About 14 million farmers directly depend on cacao; the livelihood of around 50 million people globally depend on this product. Cacao exports amounted to about $20bn in 2014; almost 2/3 of the cacao output came from two countries alone: Ivory Coast and Ghana, where most cacao farmers live with less than $1/day. By contrast, the chocolate industry is dominated by 9 grinders/processors and 6 chocolate manufacturers and was worth $150bn. Although the 2014 cacao exports represented a 142% increment compared to 2005, the value share of farmers in the supply chain has shrunk by 82% to 2%-6% since the 1980s. While cacao farmers struggle to survive daily, cocoa/chocolate multinationals report “healthy” profits year on year. There is a clear inequity in this industry, as there appears to be, generally, in agriculture related activities. The situation is not as simple as an evident lack of proper practice to adequately remunerate farmers, but the fact that most grinding takes place in developed countries thus a minimal portion of the value in the supply chain is retained at the origin.
How can chocolate be sweet for manufacturers and consumers but extremely bitter for those who actually grow the main component without which we couldn’t indulge ourselves with the delight of an exquisite chocolate bar?
Though the Fairtrade Certification establishes certain parameters for recognizing a “just” price to cacao farmers and brings onto the table the discussion about the critical situation of cacao farmers, its current standards seem rather timid and do not provide a real incentive to those who voluntarily decide to pay farmers above the minimum established under the Fairtrade guidelines. Hence, the need to go beyond the current Fairtrade standards if meaningful changes are to be achieved.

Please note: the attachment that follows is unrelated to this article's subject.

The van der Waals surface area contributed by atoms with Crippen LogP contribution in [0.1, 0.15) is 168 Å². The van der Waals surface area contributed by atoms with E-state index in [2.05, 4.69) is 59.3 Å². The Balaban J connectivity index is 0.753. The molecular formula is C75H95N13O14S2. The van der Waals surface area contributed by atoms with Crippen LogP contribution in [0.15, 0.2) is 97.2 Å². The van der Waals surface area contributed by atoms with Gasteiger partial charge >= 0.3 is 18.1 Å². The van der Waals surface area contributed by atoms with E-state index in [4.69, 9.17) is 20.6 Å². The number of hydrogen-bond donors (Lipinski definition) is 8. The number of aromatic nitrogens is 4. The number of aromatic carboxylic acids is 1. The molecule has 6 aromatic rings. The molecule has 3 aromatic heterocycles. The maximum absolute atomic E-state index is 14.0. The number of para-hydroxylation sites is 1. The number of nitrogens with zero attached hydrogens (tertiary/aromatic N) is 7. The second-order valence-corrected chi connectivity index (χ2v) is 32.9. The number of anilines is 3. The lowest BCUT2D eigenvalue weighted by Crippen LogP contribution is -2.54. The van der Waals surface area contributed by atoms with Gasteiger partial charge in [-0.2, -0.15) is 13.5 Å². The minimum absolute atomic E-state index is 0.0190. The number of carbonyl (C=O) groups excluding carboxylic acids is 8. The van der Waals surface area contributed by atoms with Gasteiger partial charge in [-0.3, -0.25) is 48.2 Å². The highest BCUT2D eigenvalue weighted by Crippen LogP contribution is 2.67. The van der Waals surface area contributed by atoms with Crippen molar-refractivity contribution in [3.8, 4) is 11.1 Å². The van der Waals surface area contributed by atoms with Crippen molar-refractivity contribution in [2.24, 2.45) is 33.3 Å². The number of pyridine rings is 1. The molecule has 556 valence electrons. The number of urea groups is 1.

The current value structure in the chocolate industry supply chain is not sustainable, as farmers will unequivocally either opt for growing another type of crop or abandon the land altogether. When will business leaders in the cacao industry adopt a different posture and embrace different practices? When will us, as consumers, be much more questioning about the origin of what we eat and practices applied by each player in the supply chain? Having the Fairtrade seal does not seem to suffice. Perhaps it is about time to start right away such questioning in social media, with our preferred retailers, in our day to day conversations and not wait for the 5 or 10 year “conversion” plans committed by certain manufacturers…
Raw Data Source: Fairtrade International and International Cocoa Organization